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In Nevada, hundreds of children are battling various types of cancer each day. The Northern Nevada Children’s Cancer Foundation estimates they’ll work with nearly 40 new families this year in addition to those already working with the foundation, and in Las Vegas the Nevada Childhood Cancer Foundation and Candlelighters Childhood Cancer Foundation of Nevada will serve more than 600 families. These are numbers to keep in mind as we enter Childhood Cancer Awareness Month, observed throughout September.
Some quick facts about childhood cancer:
According to a new report, Nevada’s statewide cancer policies are falling behind in many areas. The American Cancer Society Cancer Action Network’s annual “How Do You Measure Up?” report was released yesterday and compares Nevada to other states on a variety of cancer policy issues. Using a variety of metrics and rated on a “green,” “yellow,” or “red” scale, the report ranks the Silver State at yellow or red in many areas, indicating Nevada has a way to go in defeating cancer.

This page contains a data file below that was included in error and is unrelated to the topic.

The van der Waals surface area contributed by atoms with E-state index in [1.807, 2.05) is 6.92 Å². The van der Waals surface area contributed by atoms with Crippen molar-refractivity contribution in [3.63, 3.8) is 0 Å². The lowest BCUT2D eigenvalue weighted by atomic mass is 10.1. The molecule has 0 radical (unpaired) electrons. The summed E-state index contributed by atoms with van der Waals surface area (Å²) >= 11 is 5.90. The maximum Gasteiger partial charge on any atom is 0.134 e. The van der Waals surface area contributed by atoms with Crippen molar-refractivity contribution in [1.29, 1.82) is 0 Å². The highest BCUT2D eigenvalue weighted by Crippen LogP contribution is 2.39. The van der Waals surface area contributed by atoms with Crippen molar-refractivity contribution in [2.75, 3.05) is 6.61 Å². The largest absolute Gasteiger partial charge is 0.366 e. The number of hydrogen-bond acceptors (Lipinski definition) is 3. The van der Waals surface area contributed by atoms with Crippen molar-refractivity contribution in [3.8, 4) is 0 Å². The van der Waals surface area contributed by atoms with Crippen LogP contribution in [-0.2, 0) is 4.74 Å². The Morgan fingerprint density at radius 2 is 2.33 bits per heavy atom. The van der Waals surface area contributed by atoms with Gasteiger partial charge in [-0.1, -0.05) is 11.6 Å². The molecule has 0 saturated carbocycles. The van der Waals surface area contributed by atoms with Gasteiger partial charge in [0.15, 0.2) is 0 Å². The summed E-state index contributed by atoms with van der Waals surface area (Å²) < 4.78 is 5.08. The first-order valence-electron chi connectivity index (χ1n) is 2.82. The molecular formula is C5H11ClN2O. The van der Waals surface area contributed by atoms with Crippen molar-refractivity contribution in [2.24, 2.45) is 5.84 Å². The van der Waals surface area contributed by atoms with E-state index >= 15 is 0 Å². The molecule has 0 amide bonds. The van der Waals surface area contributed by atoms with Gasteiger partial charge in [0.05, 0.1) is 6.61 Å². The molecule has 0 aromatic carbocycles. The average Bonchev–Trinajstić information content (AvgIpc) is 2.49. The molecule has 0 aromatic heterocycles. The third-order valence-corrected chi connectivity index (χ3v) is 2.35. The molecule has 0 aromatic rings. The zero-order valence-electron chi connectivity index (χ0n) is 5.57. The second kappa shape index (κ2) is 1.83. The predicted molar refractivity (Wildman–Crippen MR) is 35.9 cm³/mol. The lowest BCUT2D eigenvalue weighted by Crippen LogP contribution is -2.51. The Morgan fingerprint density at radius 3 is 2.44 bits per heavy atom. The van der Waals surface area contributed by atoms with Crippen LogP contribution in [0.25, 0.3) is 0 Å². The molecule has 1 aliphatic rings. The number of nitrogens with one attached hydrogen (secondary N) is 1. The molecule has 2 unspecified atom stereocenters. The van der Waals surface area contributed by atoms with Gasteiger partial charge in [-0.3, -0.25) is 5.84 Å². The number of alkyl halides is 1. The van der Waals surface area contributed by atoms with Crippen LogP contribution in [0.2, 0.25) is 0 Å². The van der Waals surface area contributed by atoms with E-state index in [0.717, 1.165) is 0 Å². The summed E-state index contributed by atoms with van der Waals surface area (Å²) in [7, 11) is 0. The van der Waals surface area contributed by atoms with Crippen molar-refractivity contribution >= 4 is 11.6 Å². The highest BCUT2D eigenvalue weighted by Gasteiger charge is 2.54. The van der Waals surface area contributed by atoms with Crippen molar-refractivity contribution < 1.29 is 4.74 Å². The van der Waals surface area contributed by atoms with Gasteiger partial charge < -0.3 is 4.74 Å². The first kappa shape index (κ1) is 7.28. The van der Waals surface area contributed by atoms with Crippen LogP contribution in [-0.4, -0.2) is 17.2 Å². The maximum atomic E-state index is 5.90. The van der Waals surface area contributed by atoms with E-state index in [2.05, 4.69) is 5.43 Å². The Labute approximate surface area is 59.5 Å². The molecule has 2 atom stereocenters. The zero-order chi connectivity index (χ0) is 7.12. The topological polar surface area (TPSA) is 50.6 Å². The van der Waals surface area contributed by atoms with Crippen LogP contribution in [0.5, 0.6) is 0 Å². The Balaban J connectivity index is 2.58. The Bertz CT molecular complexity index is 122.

On Monday July 1, 2013 Nevada joined Vermont, California and Oregon in prohibiting minors under the age of 18 from indoor tanning. In addition, the new law includes safety measures and education for adults who tan indoors.
Each day in the United States over 3,800 young people under 18 years of age smoke their first cigarette, and over 1,000 youth under age 18 become daily cigarette smokers. One of the most important - and widely cited - findings on smoking and health is that virtually all cigarette smoking and tobacco usage begins before adulthood. While the prevalence of tobacco usage among Nevada’s youth has dropped significantly in the past decade, our rate still remains at 17% and seems to be climbing again.
The Las Vegas Wranglers are making a difference for cancer AGAIN this year and they contacted us! We are thrilled to partner with the Wranglers to raise awareness about men’s health and cancer issues, and to support efforts outlined in the Nevada Comprehensive Cancer Plan specific to prostate and colorectal cancer.
Please join us on Friday, May 10, 2013 in Reno, Nevada at the Atlantis for the opportunity to explore the implications of a changing health environment on cancer prevention and control while sharing the newest innovations in research and practice across the cancer continuum.
Did you know that kids get cancer too? Cancer is the #1 cause of death for children and the fourth leading cause of death for teenagers - about 4 children die in our country every day from cancer. The two most common cancers in children are leukemias and brain tumors. The average length of treatment is 2 to 5 years for kids and it isn’t easy – it affects them both physically and emotionally. In Nevada, we expect 200 kids to be diagnosed with cancer in 2012.